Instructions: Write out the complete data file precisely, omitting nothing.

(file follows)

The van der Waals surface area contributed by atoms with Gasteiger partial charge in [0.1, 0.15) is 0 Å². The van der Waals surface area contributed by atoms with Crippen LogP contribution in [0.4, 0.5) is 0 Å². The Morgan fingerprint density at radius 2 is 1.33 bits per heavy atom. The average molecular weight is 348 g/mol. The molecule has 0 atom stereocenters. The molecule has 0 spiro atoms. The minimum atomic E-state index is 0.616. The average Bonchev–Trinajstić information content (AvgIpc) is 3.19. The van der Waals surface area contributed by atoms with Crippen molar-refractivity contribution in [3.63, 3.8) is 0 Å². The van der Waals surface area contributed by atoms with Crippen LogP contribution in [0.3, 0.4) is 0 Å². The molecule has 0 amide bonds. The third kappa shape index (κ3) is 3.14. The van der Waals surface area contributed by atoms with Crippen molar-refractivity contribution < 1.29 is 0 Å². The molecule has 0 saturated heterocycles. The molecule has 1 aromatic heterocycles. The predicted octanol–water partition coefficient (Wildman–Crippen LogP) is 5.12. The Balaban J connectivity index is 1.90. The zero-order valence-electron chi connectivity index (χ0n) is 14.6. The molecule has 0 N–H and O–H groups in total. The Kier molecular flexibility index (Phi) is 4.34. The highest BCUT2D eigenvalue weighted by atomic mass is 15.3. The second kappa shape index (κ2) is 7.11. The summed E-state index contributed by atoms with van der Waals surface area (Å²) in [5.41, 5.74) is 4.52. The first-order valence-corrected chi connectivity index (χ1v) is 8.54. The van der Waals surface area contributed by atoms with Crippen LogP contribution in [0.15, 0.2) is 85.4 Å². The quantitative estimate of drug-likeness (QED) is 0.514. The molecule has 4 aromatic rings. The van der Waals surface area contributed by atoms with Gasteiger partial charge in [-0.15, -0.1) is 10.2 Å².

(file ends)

The van der Waals surface area contributed by atoms with Gasteiger partial charge in [0.1, 0.15) is 0 Å². The van der Waals surface area contributed by atoms with Crippen LogP contribution in [0.4, 0.5) is 0 Å². The Morgan fingerprint density at radius 2 is 1.33 bits per heavy atom. The average molecular weight is 348 g/mol. The molecule has 0 atom stereocenters. The molecule has 0 spiro atoms. The minimum atomic E-state index is 0.616. The average Bonchev–Trinajstić information content (AvgIpc) is 3.19. The van der Waals surface area contributed by atoms with Crippen molar-refractivity contribution in [3.63, 3.8) is 0 Å². The van der Waals surface area contributed by atoms with Crippen LogP contribution in [0.3, 0.4) is 0 Å². The molecule has 0 amide bonds. The third kappa shape index (κ3) is 3.14. The van der Waals surface area contributed by atoms with Crippen molar-refractivity contribution < 1.29 is 0 Å². The molecule has 0 saturated heterocycles. The molecule has 1 aromatic heterocycles. The predicted octanol–water partition coefficient (Wildman–Crippen LogP) is 5.12. The Balaban J connectivity index is 1.90. The zero-order valence-electron chi connectivity index (χ0n) is 14.6. The molecule has 0 N–H and O–H groups in total. The Kier molecular flexibility index (Phi) is 4.34. The highest BCUT2D eigenvalue weighted by atomic mass is 15.3. The second kappa shape index (κ2) is 7.11. The summed E-state index contributed by atoms with van der Waals surface area (Å²) in [5.41, 5.74) is 4.52. The first-order valence-corrected chi connectivity index (χ1v) is 8.54. The van der Waals surface area contributed by atoms with Crippen LogP contribution in [0.15, 0.2) is 85.4 Å². The quantitative estimate of drug-likeness (QED) is 0.514. The molecule has 4 aromatic rings. The van der Waals surface area contributed by atoms with Gasteiger partial charge in [-0.15, -0.1) is 10.2 Å².